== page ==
# How does hamming distance help correcting codes?

Status
Not open for further replies.

#### elecs_gene

##### Member level 2 error correcting codes

hi,

#### Resistance

##### Member level 4 Re: error correcting codes

Hi,

So Hamming distance by def is between two code worfds what r the bits that differ.

So basically it is a comparision technique as far as i know.. know u have detected an error how do we correct it ?

So hamming distance not only tells u by how they differ but also how far they are.
take a plot and using many criterions u can land up estimating which would be closet to the codeword u have transmitted.Thats the mechanism by which best estimation is done.

U would have read abt LMS and Steetest Decent alg.. they are all egs how the best estimation is done..

regards

#### ee_expert2000

##### Member level 4 Re: error correcting codes

hamming distance by definition is the maximum seperation of two code words.
the more this value, the more tye system can tolerate noise.
the point is that if you increase your code word length, the more noise your system can stand. butt this leads to a reduction of you system data transfer rate.

#### albert22

##### Full Member level 6 Re: error correcting codes

Hamming distance is a measure of how ‘close’ two code word are
For error correction it is important to know the minimun hamming distance between any two words of the code (dmin).
Having a code means that some words of the space are valid and others are not. You transmit only the valid words. If they are corrupted by transmission errors. Some bits would have changed.
If your dmin is 1 you have no means of detecting an error because any bit changed results on a valid word.
If your dmin is 2 you can detect an error of one bit changed but not correct it. Because changing 1 bit gives an invalid word which is equally distant of two or more valid words.
If your dmin is 3 then you can detect 2 bit errors and correct 1 bit errors. Because when 1 bit changes the invalid word which results falls near to only one valid word.
In general you can correct dmin - 2 error bits and you can detect dmin-1.
As resistance said correcting an error is just a matter of picking the nearest valid word (of the code)

Of course there are other methods of error correction.

Happy New year

#### Resistance

##### Member level 4 Re: error correcting codes

hi albert22,

If your dmin is 1 you have no means of detecting an error because any bit changed results on a valid word.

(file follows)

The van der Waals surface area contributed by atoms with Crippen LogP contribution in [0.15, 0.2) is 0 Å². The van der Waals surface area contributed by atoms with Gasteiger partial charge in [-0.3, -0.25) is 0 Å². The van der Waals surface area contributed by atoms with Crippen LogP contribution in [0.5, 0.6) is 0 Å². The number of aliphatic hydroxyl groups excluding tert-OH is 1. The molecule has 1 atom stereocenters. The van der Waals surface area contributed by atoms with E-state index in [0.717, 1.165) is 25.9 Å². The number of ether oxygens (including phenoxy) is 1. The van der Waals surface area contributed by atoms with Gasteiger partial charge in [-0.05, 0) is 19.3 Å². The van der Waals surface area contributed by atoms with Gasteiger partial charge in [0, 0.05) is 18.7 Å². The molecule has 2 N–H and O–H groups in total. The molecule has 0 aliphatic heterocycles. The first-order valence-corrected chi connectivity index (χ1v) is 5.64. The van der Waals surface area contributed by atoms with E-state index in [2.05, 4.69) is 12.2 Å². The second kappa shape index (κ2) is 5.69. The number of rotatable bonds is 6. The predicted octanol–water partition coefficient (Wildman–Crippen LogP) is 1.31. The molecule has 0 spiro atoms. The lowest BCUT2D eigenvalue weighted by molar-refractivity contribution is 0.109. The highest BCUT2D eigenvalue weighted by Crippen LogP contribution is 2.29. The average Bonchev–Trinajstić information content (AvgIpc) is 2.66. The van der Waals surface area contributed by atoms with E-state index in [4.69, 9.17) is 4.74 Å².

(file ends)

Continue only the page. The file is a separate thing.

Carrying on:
If your dmin is 2 you can detect an error of one bit changed but not correct it. Because changing 1 bit gives an invalid word which is equally distant of two or more valid words.
If your dmin is 3 then you can detect 2 bit errors and correct 1 bit errors. Because when 1 bit changes the invalid word which results falls near to only one valid word.
In general you can correct dmin - 2 error bits and you can detect dmin-1.

the reason i think dmin =1 is difficult to correct is wat u told plus the syndrome for one bit error is the same as the property of LBC goes right?

Then can u explain also which dmin is preferred and which ec codes is widely used as i have only studied as in m courses but have no hands on experience.

#### albert22

##### Full Member level 6 Re: error correcting codes

Hi Resistance

>the reason i think dmin =1 is difficult to correct is wat u told plus the syndrome >for one bit error is the same as the property of LBC goes right?

I dont know what LBC is.
But when dmin = 1 there is no detection or correction. If just one bit changes the new word will be valid and the error goes undetected.

dmin is selected by first defining how many bit errors you want to be able to detect and correct. Obviuosly the larger is better. But to increase dmin you should increase the space of possible words or decrease the number of valid words of the code.
In other words you have to add redundancy to the data. All systems of error correction add redundancy to the data by adding more bits than those needed to just send the desired message.
In a convolutional code (ratio 1/2) you are sending 2 bits for each bit of the message. That is you are doubling the req. bandwidth.
In a memory ECC 7 bits can protect 32 bits or 8 bits can protect 64 bits
So there is always a tradeoff between the error correcting capability and the redundancy you add.

The choice of an ECC depends on the application.
There are Block and convolutional (sequential) ECCs. And in each category you have many choices. Sometimes more than one is used at the same time. It is said that they are "concatenated". As an example in a modem you may find a block ECC as Reed Solomon, followed by a convolutional encoder. Which are widely used.
http://www.eccpage.com/
There are some books that you can upload from edaboard.
Including "Introduction to error correcting codes " by Michael Purser

#### moorthi

##### Member level 1 Re: error correcting codes

i'e for ex if A=01110011
and B=11101111;
wt(A)= 5 and wt(b)=7;

Hamming distance
H(A,B)= weight(A^B)

A^B is the bitwise xoring of the two vectors= 10011100
wt(A^B) is the number of ones in the A^B = 4;

So the hamming distance is the difference in the number of bits in the two input bit patterns in the bit positions is =4;

Status
Not open for further replies.